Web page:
Saturday, January 1, 2011
Craftswomanship at the Mall
While Mr. C. was getting what he needed, the children and I snooped around the accessories department of Nordstrom. My two daughters liked the headbands; my son (age 5) was bored to tears until we went to the boys' athletic shoe section. I liked a pink/plum tartan Burberry rain hat that would not fit on my generous head.
Somehow I herded all three to see what was old and new in scarves: lots of plaid cashmere looking forlorn on sale tables, but high up on the counter, a welcome burst of citrus color greeted us.
For I had come upon a orange silk oblong scarf that was elevated into covetable territory by a smart placement of texture and color: three primitive bands of fuchsia wool that were worked into the silk.
The SA saw me return to the scarf a couple of times and gamely began a conversation. "There's wool in that silk scarf," she said.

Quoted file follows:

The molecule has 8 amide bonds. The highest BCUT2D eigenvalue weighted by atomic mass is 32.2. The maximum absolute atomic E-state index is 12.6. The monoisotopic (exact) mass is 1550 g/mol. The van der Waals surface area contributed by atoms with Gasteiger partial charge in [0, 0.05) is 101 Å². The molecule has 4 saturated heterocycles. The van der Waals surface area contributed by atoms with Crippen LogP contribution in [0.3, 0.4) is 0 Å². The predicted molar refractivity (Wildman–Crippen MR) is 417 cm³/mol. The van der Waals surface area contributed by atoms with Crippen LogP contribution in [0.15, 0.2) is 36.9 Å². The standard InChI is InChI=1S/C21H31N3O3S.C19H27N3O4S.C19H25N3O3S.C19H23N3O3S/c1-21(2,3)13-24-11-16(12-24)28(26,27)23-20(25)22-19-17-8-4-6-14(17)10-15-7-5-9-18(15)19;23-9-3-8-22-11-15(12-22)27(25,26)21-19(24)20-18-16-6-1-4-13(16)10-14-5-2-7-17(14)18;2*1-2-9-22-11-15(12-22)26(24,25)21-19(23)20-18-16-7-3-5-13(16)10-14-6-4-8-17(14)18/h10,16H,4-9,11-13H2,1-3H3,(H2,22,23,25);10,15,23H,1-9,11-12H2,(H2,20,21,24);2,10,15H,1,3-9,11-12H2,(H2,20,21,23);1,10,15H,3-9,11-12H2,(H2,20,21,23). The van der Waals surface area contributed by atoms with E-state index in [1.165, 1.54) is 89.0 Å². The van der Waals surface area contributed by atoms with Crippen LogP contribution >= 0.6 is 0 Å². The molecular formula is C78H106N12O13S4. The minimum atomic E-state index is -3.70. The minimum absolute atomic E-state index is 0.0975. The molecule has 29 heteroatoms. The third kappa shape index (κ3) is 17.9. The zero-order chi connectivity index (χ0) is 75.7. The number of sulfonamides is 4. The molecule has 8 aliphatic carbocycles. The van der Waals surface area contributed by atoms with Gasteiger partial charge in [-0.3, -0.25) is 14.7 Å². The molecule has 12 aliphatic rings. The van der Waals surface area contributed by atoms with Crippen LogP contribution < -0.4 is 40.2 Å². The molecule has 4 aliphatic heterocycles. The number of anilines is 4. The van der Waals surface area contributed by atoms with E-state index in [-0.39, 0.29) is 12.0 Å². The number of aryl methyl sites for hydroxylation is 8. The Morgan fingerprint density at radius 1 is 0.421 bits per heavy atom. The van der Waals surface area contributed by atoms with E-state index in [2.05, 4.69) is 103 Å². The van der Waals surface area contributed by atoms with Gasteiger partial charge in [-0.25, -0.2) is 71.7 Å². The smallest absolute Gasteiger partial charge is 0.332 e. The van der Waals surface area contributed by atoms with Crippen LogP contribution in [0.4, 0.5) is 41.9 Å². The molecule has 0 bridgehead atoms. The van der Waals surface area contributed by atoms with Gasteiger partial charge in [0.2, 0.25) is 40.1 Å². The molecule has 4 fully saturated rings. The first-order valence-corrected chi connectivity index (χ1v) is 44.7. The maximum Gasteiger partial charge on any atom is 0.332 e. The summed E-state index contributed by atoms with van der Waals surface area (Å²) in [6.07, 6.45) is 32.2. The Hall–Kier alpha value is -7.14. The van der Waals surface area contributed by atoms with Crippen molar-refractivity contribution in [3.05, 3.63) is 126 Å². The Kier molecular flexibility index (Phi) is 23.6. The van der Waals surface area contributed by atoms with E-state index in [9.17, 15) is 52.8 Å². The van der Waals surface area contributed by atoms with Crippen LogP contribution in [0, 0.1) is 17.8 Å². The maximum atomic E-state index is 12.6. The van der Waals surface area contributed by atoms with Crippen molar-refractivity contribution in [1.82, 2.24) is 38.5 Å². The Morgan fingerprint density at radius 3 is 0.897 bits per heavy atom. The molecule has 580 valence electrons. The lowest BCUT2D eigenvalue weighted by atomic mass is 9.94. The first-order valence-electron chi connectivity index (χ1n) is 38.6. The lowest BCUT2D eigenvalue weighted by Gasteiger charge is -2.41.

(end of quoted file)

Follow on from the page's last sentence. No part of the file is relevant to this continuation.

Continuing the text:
"Yes," said I. "Felted wool."
"You're good!" she exclaimed with true shock. "The wool *is* felted!" (This was uttered as if she were just realizing it herself.)
"Well, textiles are my life," I responded, which must have been confusing, given my post-workout Cape Cod sweatshirt and three tired children.
But this encounter illustrates exactly why I do not enjoy shopping in department stores. I wish that we could buy directly from artisans or designers so that we could have meaningful conversations about the techniques, the fabrics, the cuts, rather than superficial ones where the client knows more about the product than the salesperson.
I bought the scarf (closeup of the texture above) because I really liked it but also because I wanted it to be owned by someone who was passionate about the craft that went into it.
How do Gentle Readers deal with this issue?